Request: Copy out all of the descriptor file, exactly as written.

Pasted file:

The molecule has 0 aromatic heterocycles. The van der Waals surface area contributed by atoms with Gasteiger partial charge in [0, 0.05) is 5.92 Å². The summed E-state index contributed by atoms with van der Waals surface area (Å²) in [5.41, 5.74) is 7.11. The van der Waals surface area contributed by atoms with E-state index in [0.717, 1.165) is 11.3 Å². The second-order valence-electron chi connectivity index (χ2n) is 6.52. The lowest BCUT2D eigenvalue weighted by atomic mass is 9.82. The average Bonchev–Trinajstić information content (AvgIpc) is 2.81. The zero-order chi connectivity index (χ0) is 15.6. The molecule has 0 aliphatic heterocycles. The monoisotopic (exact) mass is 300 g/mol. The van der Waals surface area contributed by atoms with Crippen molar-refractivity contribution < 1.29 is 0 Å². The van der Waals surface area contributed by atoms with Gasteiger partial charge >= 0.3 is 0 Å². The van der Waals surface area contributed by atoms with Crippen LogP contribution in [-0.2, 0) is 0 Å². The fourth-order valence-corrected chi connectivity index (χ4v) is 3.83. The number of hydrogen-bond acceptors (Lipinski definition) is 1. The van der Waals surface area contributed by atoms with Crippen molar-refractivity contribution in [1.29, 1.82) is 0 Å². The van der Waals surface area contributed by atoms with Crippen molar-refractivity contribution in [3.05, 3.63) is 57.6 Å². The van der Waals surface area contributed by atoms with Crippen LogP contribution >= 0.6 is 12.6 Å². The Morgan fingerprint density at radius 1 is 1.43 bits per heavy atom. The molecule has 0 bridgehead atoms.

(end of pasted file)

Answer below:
The molecule has 0 aromatic heterocycles. The van der Waals surface area contributed by atoms with Gasteiger partial charge in [0, 0.05) is 5.92 Å². The summed E-state index contributed by atoms with van der Waals surface area (Å²) in [5.41, 5.74) is 7.11. The van der Waals surface area contributed by atoms with E-state index in [0.717, 1.165) is 11.3 Å². The second-order valence-electron chi connectivity index (χ2n) is 6.52. The lowest BCUT2D eigenvalue weighted by atomic mass is 9.82. The average Bonchev–Trinajstić information content (AvgIpc) is 2.81. The zero-order chi connectivity index (χ0) is 15.6. The molecule has 0 aliphatic heterocycles. The monoisotopic (exact) mass is 300 g/mol. The van der Waals surface area contributed by atoms with Crippen molar-refractivity contribution < 1.29 is 0 Å². The van der Waals surface area contributed by atoms with Gasteiger partial charge >= 0.3 is 0 Å². The van der Waals surface area contributed by atoms with Crippen LogP contribution in [-0.2, 0) is 0 Å². The fourth-order valence-corrected chi connectivity index (χ4v) is 3.83. The number of hydrogen-bond acceptors (Lipinski definition) is 1. The van der Waals surface area contributed by atoms with Crippen molar-refractivity contribution in [1.29, 1.82) is 0 Å². The van der Waals surface area contributed by atoms with Crippen molar-refractivity contribution in [3.05, 3.63) is 57.6 Å². The van der Waals surface area contributed by atoms with Crippen LogP contribution >= 0.6 is 12.6 Å². The Morgan fingerprint density at radius 1 is 1.43 bits per heavy atom. The molecule has 0 bridgehead atoms.